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Sun, 11.13.1949

Whoopi Goldberg, Media Personality born

Whoopi Goldberg

Whoopi Goldberg was born on this date in 1949. She is a Black actor, comedian, and television Talk Show host.

She was born Caryn Elaine Johnson and raised with her brother Clyde by her mother in a housing project in the Chelsea section of Manhattan, New York.  She began acting at 8 in children's plays with the Hudson Guild Theatre.   In the late 1960s, she dropped out of the New York School for the Performing Arts to become a hippie. She also worked in choruses with various musicals.  She married, had a daughter, and developed a heroin habit.  In the 1970s, she divorced, kicked her drug habit, and moved to southern California.

In San Diego, she became one of the founding members of the San Diego Repertory Theatre. She also worked with an improv theatre group called Spontaneous Combustion.  It was during this time that Johnson changed her name to Whoopi Goldberg. She had moved to Berkeley in the late 1970s and began performing with the Blake Street Hawkeyes Theater.  She also worked as a bricklayer, a bank teller, and a mortuary cosmetologist.  In Berkeley, she began performing monologues that would become The Spook Show. It toured Europe and the United States and performed in New York City as part of the New York Dance Theatre Workshop in 1983.

Here, Goldberg caught the eye of stage and screen director Mike Nichols. He helped Goldberg create a one-woman Broadway show, which began in Berkeley.  Called Moms, the one-woman play was co-written by Goldberg and Ellen Sebastian.  1984, she returned to New York to perform The Spook Show, now renamed Whoopi Goldberg.

In 1986, Goldberg, Billy Crystal, and Robin Williams began hosting Comic Relief to raise money for the "Home" and "A Funny Thing Happened on the Way to the Forum." In addition to her film, stage, and television work, Goldberg has written a children's book, "Alice," and an autobiography titled "Book." Goldberg has starred in numerous films, including "The Color Purple," one of her signature cinematic performances.  In 1988, Goldberg also performed in "Clara's Heart."

Her attempt at sitcoms failed with the short-lived series Baghdad Cafe. Still, she did find greater television." Around the same time, Goldbergs won acclaim for "The Long Walk Home" (1989) and then played an eccentric con artist possessing unexpected psychic powers in the 1990 hit "Ghost." Goldberg's funny yet moving performance earned her her first Oscar and the widespread opinion that this marked her comeback performance.  The award then made her only the second Black woman to win an Oscar. After several missteps, Goldberg scored again with the 1992 comedy "Sister Act." Nominated for Golden Globes and two NAACP awards, the film spawned mass ticket sales and an unsuccessful 1993 sequel, "Sister Act 2: Back in the Habit."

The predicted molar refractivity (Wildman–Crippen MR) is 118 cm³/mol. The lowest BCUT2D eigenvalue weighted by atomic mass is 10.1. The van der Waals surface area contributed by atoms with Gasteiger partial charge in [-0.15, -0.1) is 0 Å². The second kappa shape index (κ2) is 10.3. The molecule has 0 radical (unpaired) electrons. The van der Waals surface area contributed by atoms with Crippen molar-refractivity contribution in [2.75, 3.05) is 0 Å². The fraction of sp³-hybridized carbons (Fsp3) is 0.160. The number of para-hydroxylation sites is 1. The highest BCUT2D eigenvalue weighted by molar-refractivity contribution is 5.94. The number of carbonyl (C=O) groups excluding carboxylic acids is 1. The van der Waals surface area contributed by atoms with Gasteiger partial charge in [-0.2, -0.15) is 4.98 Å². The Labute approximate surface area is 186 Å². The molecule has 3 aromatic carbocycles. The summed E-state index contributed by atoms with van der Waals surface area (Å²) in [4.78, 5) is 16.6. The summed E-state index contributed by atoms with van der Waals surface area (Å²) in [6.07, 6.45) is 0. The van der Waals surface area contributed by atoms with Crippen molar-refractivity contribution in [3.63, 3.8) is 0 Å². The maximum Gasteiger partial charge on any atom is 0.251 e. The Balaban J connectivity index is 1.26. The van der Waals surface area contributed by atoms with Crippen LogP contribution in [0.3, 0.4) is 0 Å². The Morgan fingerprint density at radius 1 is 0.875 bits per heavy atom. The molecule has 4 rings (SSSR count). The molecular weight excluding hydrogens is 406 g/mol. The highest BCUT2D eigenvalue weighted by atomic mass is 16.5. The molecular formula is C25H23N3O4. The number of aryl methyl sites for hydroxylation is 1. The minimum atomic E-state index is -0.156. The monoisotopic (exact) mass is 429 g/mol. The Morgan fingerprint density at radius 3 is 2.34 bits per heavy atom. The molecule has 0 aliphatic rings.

Meanwhile, Goldberg continued her television work with a 1992 late-night talk show, A laid-back affair; critics praised it but failed to secure high ratings and went on permanent hiatus after only six months. However, Goldberg continued to appear on TV with her recurring role as a Comic Relief co-host. As an MC for the Academy Awards ceremony, a role she reworked multiple times.  At the same time, Goldberg continued to work in film, doing comedy and drama and experiencing the obligatory highs and lows.

Some of her more memorable roles included "Made in America" (1993), "Boys on the Side" (1995), "The Associate" (1996), "How Stella Got Her Groove Back" (1998), and "The Deep End of the Ocean" (1999). In addition, Goldberg also appeared in two notable documentaries, "The Celluloid Closet" (1995) and "Get Bruce!"

She is among the few who have won an Emmy, a Grammy, an Oscar, and a Tony Award.  In 1990, she became the second black female performer after Hattie McDaniel to win an Academy Award for acting. Goldberg has appeared in over 150 films, and in 1999, she received the Gay and Lesbian Alliance Against Defamation Vanguard Award for her continued work in supporting the LGBT community.  She has been nominated for five American Comedy Awards with two wins.  In 2001, she won the Mark Twain Prize for American Humor. She also hosted the Oscars in 1994, 1996, 1999, and 2002. Goldberg wrote a book in October 1997, a collection of stories from her past and opinions. She is a strong supporter of abortion rights.

Goldberg appeared in TV ads as a spokeswoman for Slim Fast diet shakes. Still, the company dropped her in July 2004 after she made crude comments about President George W. Bush's last name during a Democratic fund-raiser at New York's Radio City Music Hall. For the 2006 PBS program African American Lives, she had her DNA analyzed, and it was discovered that she is likely descended from the Pepel and Bayote people of Guinea-Bissau.

She is a self-described advocate for Dyslexia research.  In May 2006, Clear Channel announced that Whoopi Goldberg would host her syndicated radio show, Wake Up with Whoopi 2006. She has also been a co-host for the daytime TV show The View.

To become an Actor or Actress


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